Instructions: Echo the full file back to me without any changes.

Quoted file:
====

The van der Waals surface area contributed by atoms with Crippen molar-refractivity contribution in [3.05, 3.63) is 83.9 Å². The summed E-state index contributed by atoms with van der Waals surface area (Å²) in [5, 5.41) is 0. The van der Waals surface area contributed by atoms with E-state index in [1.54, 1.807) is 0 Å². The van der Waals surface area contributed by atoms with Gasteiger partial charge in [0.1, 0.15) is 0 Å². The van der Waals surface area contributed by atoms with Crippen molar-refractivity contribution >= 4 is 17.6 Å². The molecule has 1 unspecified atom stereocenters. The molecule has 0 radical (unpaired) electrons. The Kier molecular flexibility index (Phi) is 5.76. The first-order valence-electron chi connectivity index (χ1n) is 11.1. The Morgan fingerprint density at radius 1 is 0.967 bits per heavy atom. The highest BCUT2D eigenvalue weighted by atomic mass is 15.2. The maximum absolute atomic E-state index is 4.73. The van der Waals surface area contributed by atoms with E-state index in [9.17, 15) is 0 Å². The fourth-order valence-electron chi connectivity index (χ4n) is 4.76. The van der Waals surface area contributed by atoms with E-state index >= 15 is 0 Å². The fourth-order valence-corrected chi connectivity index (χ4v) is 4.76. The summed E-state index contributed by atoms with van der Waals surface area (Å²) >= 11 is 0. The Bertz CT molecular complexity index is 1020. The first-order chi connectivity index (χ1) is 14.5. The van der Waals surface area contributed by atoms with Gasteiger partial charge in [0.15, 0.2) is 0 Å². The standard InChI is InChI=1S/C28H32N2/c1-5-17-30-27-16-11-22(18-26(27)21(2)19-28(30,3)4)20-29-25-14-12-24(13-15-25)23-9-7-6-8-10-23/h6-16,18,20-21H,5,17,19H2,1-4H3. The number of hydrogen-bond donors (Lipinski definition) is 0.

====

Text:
The van der Waals surface area contributed by atoms with Crippen molar-refractivity contribution in [3.05, 3.63) is 83.9 Å². The summed E-state index contributed by atoms with van der Waals surface area (Å²) in [5, 5.41) is 0. The van der Waals surface area contributed by atoms with E-state index in [1.54, 1.807) is 0 Å². The van der Waals surface area contributed by atoms with Gasteiger partial charge in [0.1, 0.15) is 0 Å². The van der Waals surface area contributed by atoms with Crippen molar-refractivity contribution >= 4 is 17.6 Å². The molecule has 1 unspecified atom stereocenters. The molecule has 0 radical (unpaired) electrons. The Kier molecular flexibility index (Phi) is 5.76. The first-order valence-electron chi connectivity index (χ1n) is 11.1. The Morgan fingerprint density at radius 1 is 0.967 bits per heavy atom. The highest BCUT2D eigenvalue weighted by atomic mass is 15.2. The maximum absolute atomic E-state index is 4.73. The van der Waals surface area contributed by atoms with E-state index in [9.17, 15) is 0 Å². The fourth-order valence-electron chi connectivity index (χ4n) is 4.76. The van der Waals surface area contributed by atoms with E-state index >= 15 is 0 Å². The fourth-order valence-corrected chi connectivity index (χ4v) is 4.76. The summed E-state index contributed by atoms with van der Waals surface area (Å²) >= 11 is 0. The Bertz CT molecular complexity index is 1020. The first-order chi connectivity index (χ1) is 14.5. The van der Waals surface area contributed by atoms with Gasteiger partial charge in [0.15, 0.2) is 0 Å². The standard InChI is InChI=1S/C28H32N2/c1-5-17-30-27-16-11-22(18-26(27)21(2)19-28(30,3)4)20-29-25-14-12-24(13-15-25)23-9-7-6-8-10-23/h6-16,18,20-21H,5,17,19H2,1-4H3. The number of hydrogen-bond donors (Lipinski definition) is 0.